August 2014—The California Space Grant Consortium (CaSGC) and its affiliates and partners completed three programs involving Mathematics Engineering Science Achievement (MESA) community college students in university research, preparing them for careers and advanced degrees in Science, Technology, Engineering, and Math (STEM) and increasing diversity and inclusiveness in CaSGC programs. These were held in the spring and summer of 2014 in Los Angeles, San Diego, and Orange County:
Los Angeles: On August 2, 2014, 21 students from Pasadena City College, East Los Angeles College, and Rio Hondo College presented research performed over six weeks at CSU Los Angeles under Dr. Zanj Avery, professor at CSU Los Angeles, and T. Fox, CSU Los Angeles MESA Engineering Program Director. Over a series of Saturday seminars and workshops the students studied engineering design, theory and applications of photovoltaic cells and electrical energy storage, vehicle design, assembly, testing, and engineering problem solving and made connections to solar-powered autonomous rovers used by NASA to explore the Moon and Mars.
Working in teams, they prepared prototype and final vehicles, one per student, drawing on scientific principles and the expertise of each team member, ranging from mechanical and electrical engineering to physics to environmental engineering and math. The teams were mentored by CSU Los Angeles students and faculty as well as staff at their individual community colleges.
As noted by Melva Alvarez, MESA Community College Program (MCCP) Director at Pasadena City College, the students’ interest in STEM subjects grew exponentially as a result of this program. Three MCCP Directors were involved: Dr. Gisela Spieler-Persad of Rio Hondo College, Dr. Armando Rivera-Figueroa of East Los Angeles College, and Melva Alvarez of Pasadena City College.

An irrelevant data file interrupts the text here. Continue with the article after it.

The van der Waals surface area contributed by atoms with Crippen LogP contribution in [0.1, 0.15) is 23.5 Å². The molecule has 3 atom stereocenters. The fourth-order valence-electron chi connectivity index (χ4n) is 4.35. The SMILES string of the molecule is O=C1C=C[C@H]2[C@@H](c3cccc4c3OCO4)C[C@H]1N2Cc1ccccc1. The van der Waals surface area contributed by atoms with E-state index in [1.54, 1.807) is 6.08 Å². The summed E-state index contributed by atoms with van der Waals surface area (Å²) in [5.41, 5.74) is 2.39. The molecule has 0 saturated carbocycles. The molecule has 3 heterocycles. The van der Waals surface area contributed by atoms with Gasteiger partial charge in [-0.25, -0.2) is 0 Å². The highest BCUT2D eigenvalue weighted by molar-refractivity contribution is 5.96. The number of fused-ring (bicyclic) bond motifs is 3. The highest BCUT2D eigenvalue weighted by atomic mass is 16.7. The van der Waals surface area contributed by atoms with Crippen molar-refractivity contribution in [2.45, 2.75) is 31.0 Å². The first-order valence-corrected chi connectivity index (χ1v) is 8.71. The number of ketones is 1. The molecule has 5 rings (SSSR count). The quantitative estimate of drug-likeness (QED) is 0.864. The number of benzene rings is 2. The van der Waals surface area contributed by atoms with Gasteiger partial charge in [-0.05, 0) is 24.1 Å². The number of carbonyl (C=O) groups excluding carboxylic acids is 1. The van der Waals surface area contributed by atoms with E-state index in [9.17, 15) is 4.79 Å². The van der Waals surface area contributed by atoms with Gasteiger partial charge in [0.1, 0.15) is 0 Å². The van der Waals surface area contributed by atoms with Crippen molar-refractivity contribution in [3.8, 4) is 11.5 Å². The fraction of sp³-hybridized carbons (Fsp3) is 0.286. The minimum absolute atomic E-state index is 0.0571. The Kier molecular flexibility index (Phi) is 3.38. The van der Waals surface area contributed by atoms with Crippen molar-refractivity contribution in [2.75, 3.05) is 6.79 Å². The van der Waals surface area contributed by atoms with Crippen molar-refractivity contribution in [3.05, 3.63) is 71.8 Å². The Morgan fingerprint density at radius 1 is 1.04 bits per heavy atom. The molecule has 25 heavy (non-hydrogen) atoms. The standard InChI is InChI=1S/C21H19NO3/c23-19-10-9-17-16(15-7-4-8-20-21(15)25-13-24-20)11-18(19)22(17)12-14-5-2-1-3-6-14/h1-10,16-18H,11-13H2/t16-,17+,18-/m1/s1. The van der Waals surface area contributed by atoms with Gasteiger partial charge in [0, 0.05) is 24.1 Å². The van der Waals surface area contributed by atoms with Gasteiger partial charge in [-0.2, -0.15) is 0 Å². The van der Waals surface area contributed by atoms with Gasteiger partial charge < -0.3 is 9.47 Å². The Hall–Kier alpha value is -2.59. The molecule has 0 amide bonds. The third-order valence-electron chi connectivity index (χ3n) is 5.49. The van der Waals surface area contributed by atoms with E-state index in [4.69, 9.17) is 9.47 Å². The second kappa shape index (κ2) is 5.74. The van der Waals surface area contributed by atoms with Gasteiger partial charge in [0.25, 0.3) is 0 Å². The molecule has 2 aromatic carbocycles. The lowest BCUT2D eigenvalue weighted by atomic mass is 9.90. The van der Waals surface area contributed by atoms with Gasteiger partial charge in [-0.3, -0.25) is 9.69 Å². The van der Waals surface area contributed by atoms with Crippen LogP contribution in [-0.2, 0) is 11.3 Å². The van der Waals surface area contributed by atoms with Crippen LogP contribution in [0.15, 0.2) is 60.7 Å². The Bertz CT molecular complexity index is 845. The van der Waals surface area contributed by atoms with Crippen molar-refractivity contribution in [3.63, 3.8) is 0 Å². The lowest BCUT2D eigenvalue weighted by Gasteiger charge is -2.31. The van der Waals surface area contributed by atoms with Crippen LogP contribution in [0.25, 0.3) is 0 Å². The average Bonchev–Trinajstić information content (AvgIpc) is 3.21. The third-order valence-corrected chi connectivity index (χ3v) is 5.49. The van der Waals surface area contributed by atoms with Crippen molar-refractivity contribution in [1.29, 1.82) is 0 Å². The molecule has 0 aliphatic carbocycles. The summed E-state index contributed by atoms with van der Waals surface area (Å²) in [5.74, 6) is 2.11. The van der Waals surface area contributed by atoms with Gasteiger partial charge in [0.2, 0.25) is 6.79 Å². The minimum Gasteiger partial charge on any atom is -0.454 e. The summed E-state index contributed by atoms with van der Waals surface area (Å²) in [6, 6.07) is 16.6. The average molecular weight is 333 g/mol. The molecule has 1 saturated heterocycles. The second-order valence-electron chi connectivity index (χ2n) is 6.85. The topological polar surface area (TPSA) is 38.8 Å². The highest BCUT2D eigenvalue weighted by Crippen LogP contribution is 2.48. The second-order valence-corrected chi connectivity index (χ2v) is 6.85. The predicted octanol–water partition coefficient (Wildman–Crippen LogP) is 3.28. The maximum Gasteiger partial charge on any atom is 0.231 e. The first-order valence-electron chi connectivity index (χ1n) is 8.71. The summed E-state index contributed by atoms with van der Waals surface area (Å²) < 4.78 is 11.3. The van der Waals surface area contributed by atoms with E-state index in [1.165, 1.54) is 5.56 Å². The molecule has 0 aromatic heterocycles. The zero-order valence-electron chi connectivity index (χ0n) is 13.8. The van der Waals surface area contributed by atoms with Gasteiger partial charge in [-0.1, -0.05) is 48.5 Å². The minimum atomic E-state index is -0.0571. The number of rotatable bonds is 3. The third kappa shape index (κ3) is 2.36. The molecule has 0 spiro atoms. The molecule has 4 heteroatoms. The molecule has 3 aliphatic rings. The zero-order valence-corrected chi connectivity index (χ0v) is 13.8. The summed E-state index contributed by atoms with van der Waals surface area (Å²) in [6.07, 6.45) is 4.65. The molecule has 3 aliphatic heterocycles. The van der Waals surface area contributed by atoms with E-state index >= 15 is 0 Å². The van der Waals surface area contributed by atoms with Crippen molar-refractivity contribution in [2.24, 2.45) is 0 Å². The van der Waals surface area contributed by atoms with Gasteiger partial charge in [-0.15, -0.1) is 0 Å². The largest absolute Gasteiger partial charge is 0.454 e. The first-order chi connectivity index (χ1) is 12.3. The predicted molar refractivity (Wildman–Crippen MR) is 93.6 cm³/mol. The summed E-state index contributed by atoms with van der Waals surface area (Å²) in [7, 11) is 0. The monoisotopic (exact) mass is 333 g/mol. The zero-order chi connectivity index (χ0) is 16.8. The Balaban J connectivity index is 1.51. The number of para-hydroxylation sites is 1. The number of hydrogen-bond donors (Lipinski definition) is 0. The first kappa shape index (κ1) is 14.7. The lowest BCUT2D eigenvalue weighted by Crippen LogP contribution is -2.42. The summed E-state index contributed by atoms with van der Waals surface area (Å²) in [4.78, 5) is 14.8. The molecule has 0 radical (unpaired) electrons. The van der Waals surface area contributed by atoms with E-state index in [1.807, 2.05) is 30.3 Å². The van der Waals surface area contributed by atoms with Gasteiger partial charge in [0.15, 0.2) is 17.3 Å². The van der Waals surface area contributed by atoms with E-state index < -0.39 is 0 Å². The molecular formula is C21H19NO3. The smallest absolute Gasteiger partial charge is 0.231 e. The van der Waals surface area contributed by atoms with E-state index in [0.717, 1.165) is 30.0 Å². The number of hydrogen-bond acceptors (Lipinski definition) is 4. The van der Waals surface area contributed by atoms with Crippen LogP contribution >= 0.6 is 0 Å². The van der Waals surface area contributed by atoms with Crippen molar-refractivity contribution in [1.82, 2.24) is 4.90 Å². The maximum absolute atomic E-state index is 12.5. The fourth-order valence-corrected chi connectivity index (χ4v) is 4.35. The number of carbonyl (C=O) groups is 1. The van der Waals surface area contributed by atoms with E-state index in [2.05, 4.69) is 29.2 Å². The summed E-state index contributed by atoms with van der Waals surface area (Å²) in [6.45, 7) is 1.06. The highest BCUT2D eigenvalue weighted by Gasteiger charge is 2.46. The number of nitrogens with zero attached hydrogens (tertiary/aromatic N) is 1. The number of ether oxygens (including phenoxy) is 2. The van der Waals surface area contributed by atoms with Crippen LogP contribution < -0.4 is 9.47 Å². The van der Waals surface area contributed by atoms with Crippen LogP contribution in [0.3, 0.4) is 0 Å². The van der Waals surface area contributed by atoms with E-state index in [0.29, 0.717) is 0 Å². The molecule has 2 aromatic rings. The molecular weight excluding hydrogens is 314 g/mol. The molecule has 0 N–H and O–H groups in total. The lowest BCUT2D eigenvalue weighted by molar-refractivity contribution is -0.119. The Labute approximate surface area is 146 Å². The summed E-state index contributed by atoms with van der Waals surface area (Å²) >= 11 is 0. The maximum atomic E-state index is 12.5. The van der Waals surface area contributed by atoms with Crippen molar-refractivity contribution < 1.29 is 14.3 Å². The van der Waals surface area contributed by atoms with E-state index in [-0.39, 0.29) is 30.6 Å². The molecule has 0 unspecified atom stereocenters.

San Diego: On July 25, 2014 the CaSGC completed an intense 5-day San Diego MESA Alliance Research Academy at San Diego State University and UC San Diego. Twenty-five students from San Diego City College, Southwestern College, and San Diego State University worked in teams on five research projects mentored by graduate students: Microgravity Flame Research, PMMA Combustion in a Narrow Channel Apparatus Simulating Microgravity, Sensory Motor Neural Engineering, Bulk Metallic Glass, and Near Space Ballooning using Arduinos. One of the projects, PMMA Combustion, involved a real-time video downlink with astronauts on board the International Space Station, an exciting highlight of the project. The students toured and worked in university laboratories, learned about the research process, learned the theory and governing equations behind the research, and analyzed the data they collected. This fall the students will conduct outreach at community colleges and K-12 schools presenting their projects and inspiring students to seek research experiences during their studies.